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Publication numberUS6758290 B2
Publication typeGrant
Application numberUS 10/138,759
Publication dateJul 6, 2004
Filing dateMay 3, 2002
Priority dateMay 4, 2001
Fee statusLapsed
Also published asCA2385396A1, CA2385396C, EP1255062A2, US20020179340
Publication number10138759, 138759, US 6758290 B2, US 6758290B2, US-B2-6758290, US6758290 B2, US6758290B2
InventorsNorman E. Jolliff, Orville R. McDonner, Richard T. Ruebusch
Original AssigneeTecumseh Products Company
Export CitationBiBTeX, EndNote, RefMan
External Links: USPTO, USPTO Assignment, Espacenet
Modular hydrostatic transaxle for zero turn radius mower
US 6758290 B2
Abstract
A hydrostatic transaxle including first and second hydrostatic transmission modules and an axle drive housing. Each module includes a transmission housing, a rotating fluid pump and a rotatable fluid motor with the pump being of variable displacement and the motor being rotated at various speeds and in forward and reverse directions in response to changes in pump displacement. The axle drive housing contains first and second gear trains and a pair of axles. One of the axles is operably coupled to the first transmission module motor through the first gear train, and the other of the axles is operably coupled to the second transmission module motor through the second gear train. Each of the hydrostatic transmission module housings is detachably fixed to the axle drive housing.
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Claims(21)
What is claimed is:
1. A hydrostatic transaxle comprising:
first and second hydrostatic transmission modules, each said module comprising a transmission housing, a rotating fluid pump and a rotatable fluid motor, said pump being of variable displacement, said motor being rotated at various speeds and in forward and reverse directions in response to changes in pump displacement; and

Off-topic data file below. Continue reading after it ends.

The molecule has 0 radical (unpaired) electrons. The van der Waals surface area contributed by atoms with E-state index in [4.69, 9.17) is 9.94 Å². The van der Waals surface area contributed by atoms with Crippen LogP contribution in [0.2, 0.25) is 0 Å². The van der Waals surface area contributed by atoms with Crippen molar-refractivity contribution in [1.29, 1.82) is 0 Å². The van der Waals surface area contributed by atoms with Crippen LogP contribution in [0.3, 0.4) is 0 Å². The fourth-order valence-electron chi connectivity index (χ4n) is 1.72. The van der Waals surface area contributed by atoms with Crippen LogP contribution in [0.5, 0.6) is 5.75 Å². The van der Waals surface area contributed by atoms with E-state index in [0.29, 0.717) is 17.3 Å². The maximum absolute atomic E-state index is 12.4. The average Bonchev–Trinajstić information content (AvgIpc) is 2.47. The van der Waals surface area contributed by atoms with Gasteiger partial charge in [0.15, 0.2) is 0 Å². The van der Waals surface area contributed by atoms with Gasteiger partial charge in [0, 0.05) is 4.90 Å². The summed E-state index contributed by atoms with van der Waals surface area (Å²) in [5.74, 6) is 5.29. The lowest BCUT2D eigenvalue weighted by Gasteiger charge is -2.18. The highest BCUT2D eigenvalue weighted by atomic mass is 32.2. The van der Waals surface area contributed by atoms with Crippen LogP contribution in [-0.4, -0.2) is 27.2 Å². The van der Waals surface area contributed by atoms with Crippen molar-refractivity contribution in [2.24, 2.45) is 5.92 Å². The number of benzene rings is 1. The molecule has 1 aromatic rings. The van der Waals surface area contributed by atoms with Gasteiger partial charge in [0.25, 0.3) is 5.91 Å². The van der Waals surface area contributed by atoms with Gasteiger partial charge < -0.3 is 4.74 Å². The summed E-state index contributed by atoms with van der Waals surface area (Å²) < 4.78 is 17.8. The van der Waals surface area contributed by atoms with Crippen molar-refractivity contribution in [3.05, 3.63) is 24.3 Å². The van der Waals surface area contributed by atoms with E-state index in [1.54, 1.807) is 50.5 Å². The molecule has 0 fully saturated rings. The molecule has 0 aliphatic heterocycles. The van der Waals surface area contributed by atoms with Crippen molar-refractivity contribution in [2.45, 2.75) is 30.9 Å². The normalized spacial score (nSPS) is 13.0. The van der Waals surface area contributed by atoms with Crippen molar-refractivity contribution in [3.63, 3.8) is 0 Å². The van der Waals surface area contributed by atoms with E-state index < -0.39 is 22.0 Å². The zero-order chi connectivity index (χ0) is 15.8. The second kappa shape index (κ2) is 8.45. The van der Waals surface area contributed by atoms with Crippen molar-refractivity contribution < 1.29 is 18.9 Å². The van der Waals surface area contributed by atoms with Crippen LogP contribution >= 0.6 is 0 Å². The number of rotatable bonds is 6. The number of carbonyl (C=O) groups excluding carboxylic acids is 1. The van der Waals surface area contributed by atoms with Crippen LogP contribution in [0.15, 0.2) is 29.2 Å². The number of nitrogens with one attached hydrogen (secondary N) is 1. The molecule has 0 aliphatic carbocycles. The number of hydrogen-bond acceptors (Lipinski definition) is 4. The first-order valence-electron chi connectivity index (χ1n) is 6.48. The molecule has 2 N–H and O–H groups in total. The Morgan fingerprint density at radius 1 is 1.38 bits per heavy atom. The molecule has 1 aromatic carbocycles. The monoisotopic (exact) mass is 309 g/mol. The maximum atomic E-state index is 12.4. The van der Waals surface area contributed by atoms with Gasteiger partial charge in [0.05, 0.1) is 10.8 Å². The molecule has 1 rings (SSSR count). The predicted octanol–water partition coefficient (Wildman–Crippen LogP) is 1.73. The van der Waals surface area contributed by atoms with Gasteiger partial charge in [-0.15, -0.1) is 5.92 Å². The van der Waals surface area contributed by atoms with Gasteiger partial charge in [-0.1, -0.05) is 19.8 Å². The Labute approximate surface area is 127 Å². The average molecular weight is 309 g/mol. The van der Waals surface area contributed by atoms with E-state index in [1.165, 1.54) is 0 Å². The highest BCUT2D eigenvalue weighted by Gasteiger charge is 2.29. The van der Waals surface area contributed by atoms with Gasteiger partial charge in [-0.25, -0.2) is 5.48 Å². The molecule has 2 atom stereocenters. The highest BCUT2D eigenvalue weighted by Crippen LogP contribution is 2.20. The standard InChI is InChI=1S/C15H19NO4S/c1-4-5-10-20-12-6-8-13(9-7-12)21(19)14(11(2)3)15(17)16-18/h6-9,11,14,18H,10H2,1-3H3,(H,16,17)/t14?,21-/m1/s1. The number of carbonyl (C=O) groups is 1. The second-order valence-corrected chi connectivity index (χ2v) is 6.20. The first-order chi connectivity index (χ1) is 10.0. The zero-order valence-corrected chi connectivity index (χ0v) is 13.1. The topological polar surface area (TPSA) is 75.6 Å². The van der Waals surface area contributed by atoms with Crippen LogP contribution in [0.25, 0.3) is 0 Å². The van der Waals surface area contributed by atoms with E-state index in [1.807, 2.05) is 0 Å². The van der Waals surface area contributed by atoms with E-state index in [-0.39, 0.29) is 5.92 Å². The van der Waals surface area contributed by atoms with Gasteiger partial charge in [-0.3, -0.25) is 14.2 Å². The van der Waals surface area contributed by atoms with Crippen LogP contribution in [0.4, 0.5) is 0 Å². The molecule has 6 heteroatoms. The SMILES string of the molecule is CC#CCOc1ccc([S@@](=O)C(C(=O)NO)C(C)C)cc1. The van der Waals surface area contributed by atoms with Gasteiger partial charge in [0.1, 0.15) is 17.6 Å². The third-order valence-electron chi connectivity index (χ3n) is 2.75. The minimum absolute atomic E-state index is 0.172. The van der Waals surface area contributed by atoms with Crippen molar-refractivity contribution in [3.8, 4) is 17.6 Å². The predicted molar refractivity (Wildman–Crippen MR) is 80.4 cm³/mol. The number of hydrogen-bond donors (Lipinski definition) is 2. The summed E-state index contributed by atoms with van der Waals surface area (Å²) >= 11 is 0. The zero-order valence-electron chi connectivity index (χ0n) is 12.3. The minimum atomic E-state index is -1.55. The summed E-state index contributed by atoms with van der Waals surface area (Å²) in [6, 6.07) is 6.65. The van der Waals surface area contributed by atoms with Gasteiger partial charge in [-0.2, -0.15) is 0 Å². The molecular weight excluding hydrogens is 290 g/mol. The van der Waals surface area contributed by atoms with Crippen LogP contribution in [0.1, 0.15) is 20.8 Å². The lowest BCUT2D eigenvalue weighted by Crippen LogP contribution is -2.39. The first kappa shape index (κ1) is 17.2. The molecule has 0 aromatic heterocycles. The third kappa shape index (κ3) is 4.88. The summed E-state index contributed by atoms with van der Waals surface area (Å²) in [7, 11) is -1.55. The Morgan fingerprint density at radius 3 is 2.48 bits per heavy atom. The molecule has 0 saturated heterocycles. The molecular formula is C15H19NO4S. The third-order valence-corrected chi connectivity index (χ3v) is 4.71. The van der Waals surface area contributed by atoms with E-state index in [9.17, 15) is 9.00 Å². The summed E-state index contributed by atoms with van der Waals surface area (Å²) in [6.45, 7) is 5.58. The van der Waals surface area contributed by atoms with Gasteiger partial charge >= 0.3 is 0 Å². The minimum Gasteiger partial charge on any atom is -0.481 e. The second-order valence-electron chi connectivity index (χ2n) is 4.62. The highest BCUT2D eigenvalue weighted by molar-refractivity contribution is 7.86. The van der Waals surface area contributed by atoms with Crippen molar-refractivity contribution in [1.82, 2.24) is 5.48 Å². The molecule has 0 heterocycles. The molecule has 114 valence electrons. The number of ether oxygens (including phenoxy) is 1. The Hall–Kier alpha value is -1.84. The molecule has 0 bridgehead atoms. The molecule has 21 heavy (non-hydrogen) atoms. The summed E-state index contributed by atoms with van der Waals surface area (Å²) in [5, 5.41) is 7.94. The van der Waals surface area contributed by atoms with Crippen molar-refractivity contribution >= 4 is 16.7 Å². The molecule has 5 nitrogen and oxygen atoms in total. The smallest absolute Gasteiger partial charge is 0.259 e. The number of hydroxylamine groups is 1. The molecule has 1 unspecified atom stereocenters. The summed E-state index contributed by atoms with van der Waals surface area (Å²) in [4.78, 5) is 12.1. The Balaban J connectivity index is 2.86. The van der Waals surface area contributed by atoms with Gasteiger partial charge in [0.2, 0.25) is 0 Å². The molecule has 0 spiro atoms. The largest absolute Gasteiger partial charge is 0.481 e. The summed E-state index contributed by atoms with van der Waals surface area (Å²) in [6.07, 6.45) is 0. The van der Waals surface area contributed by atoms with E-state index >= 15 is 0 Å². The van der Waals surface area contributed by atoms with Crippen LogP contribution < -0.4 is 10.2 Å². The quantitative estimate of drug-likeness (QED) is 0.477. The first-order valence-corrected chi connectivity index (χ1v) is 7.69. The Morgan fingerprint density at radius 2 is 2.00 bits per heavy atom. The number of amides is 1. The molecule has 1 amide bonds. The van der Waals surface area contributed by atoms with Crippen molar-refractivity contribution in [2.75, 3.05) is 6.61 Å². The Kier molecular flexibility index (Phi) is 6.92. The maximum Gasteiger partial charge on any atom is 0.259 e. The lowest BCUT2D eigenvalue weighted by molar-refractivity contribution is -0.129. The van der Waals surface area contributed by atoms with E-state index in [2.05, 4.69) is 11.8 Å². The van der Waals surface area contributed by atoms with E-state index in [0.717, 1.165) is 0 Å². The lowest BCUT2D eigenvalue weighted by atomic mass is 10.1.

an axle drive housing containing first and second gear trains, and a pair of axles, one of said axles being operably coupled to said first transmission module motor through said first gear train, the other of said axles being operably coupled to said second transmission module motor through said second gear train;
wherein each of said hydrostatic transmission module housings is detachably fixed to said axle drive housing.
2. The hydrostatic transaxle of claim 1, wherein said axle drive housing is substantially Y-shaped and has a longitudinal center portion and a pair of arm portions extending from said center portion, a said axle extending from each said axle drive housing arm portion, and one of said hydrostatic transmission modules is located on opposite sides of said axle drive housing longitudinal center portion.
3. The hydrostatic transaxle of claim 2, wherein said axle drive housing defines a space between said arm portions.
4. The hydrostatic transaxle of claim 3, wherein said space includes an electromagnetic clutch disposed therein for rotating a blade.
5. The hydrostatic transaxle of claim 1, wherein said first hydrostatic transmission module motor and said first gear train are selectively coupled together and said second hydrostatic transmission module motor and said second gear train are selectively coupled together.
6. The hydrostatic transaxle of claim 1, wherein said first and said second transmission modules are substantially mirror image versions of each other.
7. The hydrostatic transaxle of claim 1, wherein said first and said second transmission modules are independently controlled.
8. The hydrostatic transaxle of claim 1, wherein said first and said second gear trains are independently operable relative to each other.
9. A zero turn radius vehicle comprising:
a frame;
a transaxle attached to said frame and comprising:
first and second hydrostatic transmission modules, each said module comprising a transmission housing, a rotating fluid pump and a rotatable fluid motor, said pump being of variable displacement, said motor being rotated at various speeds and in forward and reverse directions in response to changes in pump displacement; and
an axle drive housing containing first and second gear trains, and a pair of axles, one of said axles being operably coupled to said first transmission module motor through said first gear train, the other of said axles being operably coupled to said second transmission module motor through said second gear train;
wherein each of said hydrostatic transmission module housings is detachably fixed to said axle drive housing; and
a pair of ground engaging wheels, one said ground-engaging wheel connected to each said axle.